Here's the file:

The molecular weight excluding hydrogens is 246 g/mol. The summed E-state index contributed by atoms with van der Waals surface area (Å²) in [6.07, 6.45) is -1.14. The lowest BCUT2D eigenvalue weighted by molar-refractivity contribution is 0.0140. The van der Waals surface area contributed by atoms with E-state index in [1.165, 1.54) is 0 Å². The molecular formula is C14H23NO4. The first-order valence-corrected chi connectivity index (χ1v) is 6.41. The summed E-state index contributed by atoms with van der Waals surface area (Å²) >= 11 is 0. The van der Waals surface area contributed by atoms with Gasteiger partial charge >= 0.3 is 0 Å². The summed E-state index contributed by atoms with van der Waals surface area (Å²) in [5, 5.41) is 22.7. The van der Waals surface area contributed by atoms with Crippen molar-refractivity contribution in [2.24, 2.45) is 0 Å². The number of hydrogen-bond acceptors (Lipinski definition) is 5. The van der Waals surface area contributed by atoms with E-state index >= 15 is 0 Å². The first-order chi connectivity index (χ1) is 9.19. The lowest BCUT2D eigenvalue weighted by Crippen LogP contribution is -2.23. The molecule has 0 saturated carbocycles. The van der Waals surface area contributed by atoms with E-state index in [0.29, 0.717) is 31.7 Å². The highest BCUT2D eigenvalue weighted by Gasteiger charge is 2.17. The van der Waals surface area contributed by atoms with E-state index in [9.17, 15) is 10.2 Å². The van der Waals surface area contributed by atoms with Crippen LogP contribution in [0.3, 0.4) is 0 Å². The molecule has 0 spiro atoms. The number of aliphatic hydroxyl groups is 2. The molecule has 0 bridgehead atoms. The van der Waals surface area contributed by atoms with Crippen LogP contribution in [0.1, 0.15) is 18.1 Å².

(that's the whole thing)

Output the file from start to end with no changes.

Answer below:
The molecular weight excluding hydrogens is 246 g/mol. The summed E-state index contributed by atoms with van der Waals surface area (Å²) in [6.07, 6.45) is -1.14. The lowest BCUT2D eigenvalue weighted by molar-refractivity contribution is 0.0140. The van der Waals surface area contributed by atoms with E-state index in [1.165, 1.54) is 0 Å². The molecular formula is C14H23NO4. The first-order valence-corrected chi connectivity index (χ1v) is 6.41. The summed E-state index contributed by atoms with van der Waals surface area (Å²) >= 11 is 0. The van der Waals surface area contributed by atoms with Gasteiger partial charge >= 0.3 is 0 Å². The summed E-state index contributed by atoms with van der Waals surface area (Å²) in [5, 5.41) is 22.7. The van der Waals surface area contributed by atoms with Crippen molar-refractivity contribution in [2.24, 2.45) is 0 Å². The number of hydrogen-bond acceptors (Lipinski definition) is 5. The van der Waals surface area contributed by atoms with E-state index >= 15 is 0 Å². The first-order chi connectivity index (χ1) is 9.19. The lowest BCUT2D eigenvalue weighted by Crippen LogP contribution is -2.23. The molecule has 0 saturated carbocycles. The van der Waals surface area contributed by atoms with E-state index in [0.29, 0.717) is 31.7 Å². The highest BCUT2D eigenvalue weighted by Gasteiger charge is 2.17. The van der Waals surface area contributed by atoms with E-state index in [9.17, 15) is 10.2 Å². The van der Waals surface area contributed by atoms with Crippen LogP contribution in [0.3, 0.4) is 0 Å². The molecule has 0 spiro atoms. The number of aliphatic hydroxyl groups is 2. The molecule has 0 bridgehead atoms. The van der Waals surface area contributed by atoms with Crippen LogP contribution in [0.1, 0.15) is 18.1 Å².